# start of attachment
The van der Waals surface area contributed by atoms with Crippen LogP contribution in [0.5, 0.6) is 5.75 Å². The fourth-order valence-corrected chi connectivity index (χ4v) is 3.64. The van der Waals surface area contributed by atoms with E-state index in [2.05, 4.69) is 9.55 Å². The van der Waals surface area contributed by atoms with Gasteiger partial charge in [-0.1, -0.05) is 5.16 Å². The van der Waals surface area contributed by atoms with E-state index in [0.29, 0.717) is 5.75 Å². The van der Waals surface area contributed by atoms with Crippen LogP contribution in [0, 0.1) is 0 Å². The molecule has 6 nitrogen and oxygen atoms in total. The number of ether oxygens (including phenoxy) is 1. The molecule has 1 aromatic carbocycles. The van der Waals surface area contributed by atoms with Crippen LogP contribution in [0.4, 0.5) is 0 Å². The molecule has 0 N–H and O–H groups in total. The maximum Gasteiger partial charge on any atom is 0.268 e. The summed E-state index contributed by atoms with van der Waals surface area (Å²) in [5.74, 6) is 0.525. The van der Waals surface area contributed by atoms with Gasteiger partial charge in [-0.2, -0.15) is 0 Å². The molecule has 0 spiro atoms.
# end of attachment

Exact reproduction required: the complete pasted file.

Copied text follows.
The van der Waals surface area contributed by atoms with Crippen LogP contribution in [0.5, 0.6) is 5.75 Å². The fourth-order valence-corrected chi connectivity index (χ4v) is 3.64. The van der Waals surface area contributed by atoms with E-state index in [2.05, 4.69) is 9.55 Å². The van der Waals surface area contributed by atoms with Gasteiger partial charge in [-0.1, -0.05) is 5.16 Å². The van der Waals surface area contributed by atoms with E-state index in [0.29, 0.717) is 5.75 Å². The van der Waals surface area contributed by atoms with Crippen LogP contribution in [0, 0.1) is 0 Å². The molecule has 6 nitrogen and oxygen atoms in total. The number of ether oxygens (including phenoxy) is 1. The molecule has 1 aromatic carbocycles. The van der Waals surface area contributed by atoms with Crippen LogP contribution in [0.4, 0.5) is 0 Å². The molecule has 0 N–H and O–H groups in total. The maximum Gasteiger partial charge on any atom is 0.268 e. The summed E-state index contributed by atoms with van der Waals surface area (Å²) in [5.74, 6) is 0.525. The van der Waals surface area contributed by atoms with Gasteiger partial charge in [-0.2, -0.15) is 0 Å². The molecule has 0 spiro atoms.